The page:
[Election-Methods] Unnecessary voting method?
stephane.rouillon at sympatico.ca
Mon Dec 17 18:50:38 PST 2007
First Steve's comment is wrong as shown below: A > B > C.
> 33: A > B | C
> 31: B > C | A
> 33: C | A > B
> 3: B | A > C
> C is eliminated with 33 votes as support.
> B is eliminated with 34 votes as support.
> A is last eliminated but receives no rallying voters and finishes with 33
> votes as support.
> B wins.
Second, as written before, scores or supports matter, not meaningless
winners which could not get elected with SPPA in the end...
Steve Eppley a écrit :
> Assuming I'm correctly understanding a voting method Stéphane Rouillon
> used in a recent message (excerpted below), which he called "Repetitive
> Condorcet (Ranked Pairs(Winning Votes)) elimination," it is
> unnecessarily complicated because it chooses the same winner as Ranked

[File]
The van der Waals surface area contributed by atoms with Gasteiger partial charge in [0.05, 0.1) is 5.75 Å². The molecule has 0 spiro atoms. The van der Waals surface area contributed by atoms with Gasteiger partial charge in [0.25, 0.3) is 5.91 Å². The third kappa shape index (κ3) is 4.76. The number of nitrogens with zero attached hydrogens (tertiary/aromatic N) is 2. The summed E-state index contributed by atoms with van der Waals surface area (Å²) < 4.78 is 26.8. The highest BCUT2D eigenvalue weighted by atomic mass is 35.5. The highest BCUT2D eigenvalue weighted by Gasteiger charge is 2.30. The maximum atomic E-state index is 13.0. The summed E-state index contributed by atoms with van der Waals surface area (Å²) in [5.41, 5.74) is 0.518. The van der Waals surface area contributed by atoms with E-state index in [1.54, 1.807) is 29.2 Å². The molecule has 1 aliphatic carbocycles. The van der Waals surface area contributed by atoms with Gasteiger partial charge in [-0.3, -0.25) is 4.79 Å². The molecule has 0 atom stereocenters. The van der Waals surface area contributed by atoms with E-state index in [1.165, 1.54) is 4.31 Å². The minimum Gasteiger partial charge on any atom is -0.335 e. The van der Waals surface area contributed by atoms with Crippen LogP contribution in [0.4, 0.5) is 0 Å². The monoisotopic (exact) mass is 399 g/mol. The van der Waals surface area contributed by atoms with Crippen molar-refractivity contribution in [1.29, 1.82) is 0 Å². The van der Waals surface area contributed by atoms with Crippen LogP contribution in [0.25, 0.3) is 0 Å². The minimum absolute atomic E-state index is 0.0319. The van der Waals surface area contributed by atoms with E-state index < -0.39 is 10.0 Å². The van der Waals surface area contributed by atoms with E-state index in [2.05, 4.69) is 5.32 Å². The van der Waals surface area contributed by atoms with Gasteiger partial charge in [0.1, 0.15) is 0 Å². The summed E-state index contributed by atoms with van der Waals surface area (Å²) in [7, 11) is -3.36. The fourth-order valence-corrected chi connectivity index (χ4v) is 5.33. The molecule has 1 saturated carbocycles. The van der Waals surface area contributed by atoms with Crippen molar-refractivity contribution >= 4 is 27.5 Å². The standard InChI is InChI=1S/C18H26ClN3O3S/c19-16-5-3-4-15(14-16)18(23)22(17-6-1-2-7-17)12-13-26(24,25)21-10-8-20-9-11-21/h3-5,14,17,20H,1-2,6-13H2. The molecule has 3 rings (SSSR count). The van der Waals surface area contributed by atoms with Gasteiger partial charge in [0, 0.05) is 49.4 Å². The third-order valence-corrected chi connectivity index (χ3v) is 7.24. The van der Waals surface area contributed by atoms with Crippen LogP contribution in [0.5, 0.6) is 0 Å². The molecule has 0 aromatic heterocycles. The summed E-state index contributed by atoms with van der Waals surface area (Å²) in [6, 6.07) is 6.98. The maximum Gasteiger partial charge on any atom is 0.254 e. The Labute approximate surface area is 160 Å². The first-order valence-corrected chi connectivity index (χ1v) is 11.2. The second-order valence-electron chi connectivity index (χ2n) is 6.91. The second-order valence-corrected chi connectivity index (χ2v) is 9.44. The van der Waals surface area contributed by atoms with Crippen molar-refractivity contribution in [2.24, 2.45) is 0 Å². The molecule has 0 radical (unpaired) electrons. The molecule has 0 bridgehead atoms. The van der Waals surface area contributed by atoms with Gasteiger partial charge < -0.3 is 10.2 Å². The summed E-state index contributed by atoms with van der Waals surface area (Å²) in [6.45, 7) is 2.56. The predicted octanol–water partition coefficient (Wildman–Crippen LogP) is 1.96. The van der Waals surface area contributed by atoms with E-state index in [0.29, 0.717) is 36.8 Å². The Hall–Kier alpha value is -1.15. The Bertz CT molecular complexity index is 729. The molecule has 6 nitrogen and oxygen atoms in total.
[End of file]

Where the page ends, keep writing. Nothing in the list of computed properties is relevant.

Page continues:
> Pairs(Winning Votes), which of course is simpler.
> Ranked Pairs(Winning Votes), also known as MAM, satisfies H Peyton
> Young's criterion Local Independence of Irrelevant Alternatives (LIIA).
> One implication of LIIA is that elimination of the last-ranked
> candidate(s) does not change the ranking of the remaining candidates.
> By the way, a different criterion has been masquerading as LIIA in
> Wikipedia. Peyton Young defined the real LIIA in his 1994 book Equity
> In Theory And Practice (if not earlier).
> Stéphane Rouillon wrote:
>> Let's try a counter-example:
>> 3 candidates A, B, C and 100 voters.
>> 35: A > B > C
>> 33: B > C > A
>> 32: C > A > B
>> Repetitive Condorcet (Ranked Pairs(winning votes) ) elimination would
>> at round 1:
>> 68: B > C
>> 67: A > B
>> Thus ranking A > B > C
>> C is eliminated.
>> at round 2:
>> 67: A > B is the ranking
>> B is eliminated
>> at round 3:
>> A wins.
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